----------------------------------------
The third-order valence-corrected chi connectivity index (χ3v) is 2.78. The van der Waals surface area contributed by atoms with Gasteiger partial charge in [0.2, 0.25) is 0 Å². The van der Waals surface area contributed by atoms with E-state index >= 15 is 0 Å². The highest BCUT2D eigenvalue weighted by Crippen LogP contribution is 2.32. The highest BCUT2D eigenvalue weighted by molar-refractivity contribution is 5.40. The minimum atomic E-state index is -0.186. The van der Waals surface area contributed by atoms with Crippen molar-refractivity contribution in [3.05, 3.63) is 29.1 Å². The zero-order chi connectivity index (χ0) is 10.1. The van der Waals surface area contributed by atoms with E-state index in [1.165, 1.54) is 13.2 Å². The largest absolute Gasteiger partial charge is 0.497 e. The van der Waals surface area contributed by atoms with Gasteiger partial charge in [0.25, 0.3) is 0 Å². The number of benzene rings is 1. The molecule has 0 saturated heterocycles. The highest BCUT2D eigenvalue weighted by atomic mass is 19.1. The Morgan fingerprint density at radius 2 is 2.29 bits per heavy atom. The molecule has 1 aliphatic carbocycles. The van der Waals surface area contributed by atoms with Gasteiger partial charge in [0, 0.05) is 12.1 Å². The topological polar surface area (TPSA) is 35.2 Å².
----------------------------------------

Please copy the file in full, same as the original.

The third-order valence-corrected chi connectivity index (χ3v) is 2.78. The van der Waals surface area contributed by atoms with Gasteiger partial charge in [0.2, 0.25) is 0 Å². The van der Waals surface area contributed by atoms with E-state index >= 15 is 0 Å². The highest BCUT2D eigenvalue weighted by Crippen LogP contribution is 2.32. The highest BCUT2D eigenvalue weighted by molar-refractivity contribution is 5.40. The minimum atomic E-state index is -0.186. The van der Waals surface area contributed by atoms with Crippen molar-refractivity contribution in [3.05, 3.63) is 29.1 Å². The zero-order chi connectivity index (χ0) is 10.1. The van der Waals surface area contributed by atoms with E-state index in [1.165, 1.54) is 13.2 Å². The largest absolute Gasteiger partial charge is 0.497 e. The van der Waals surface area contributed by atoms with Gasteiger partial charge in [0.25, 0.3) is 0 Å². The number of benzene rings is 1. The molecule has 0 saturated heterocycles. The highest BCUT2D eigenvalue weighted by atomic mass is 19.1. The Morgan fingerprint density at radius 2 is 2.29 bits per heavy atom. The molecule has 1 aliphatic carbocycles. The van der Waals surface area contributed by atoms with Gasteiger partial charge in [0, 0.05) is 12.1 Å². The topological polar surface area (TPSA) is 35.2 Å².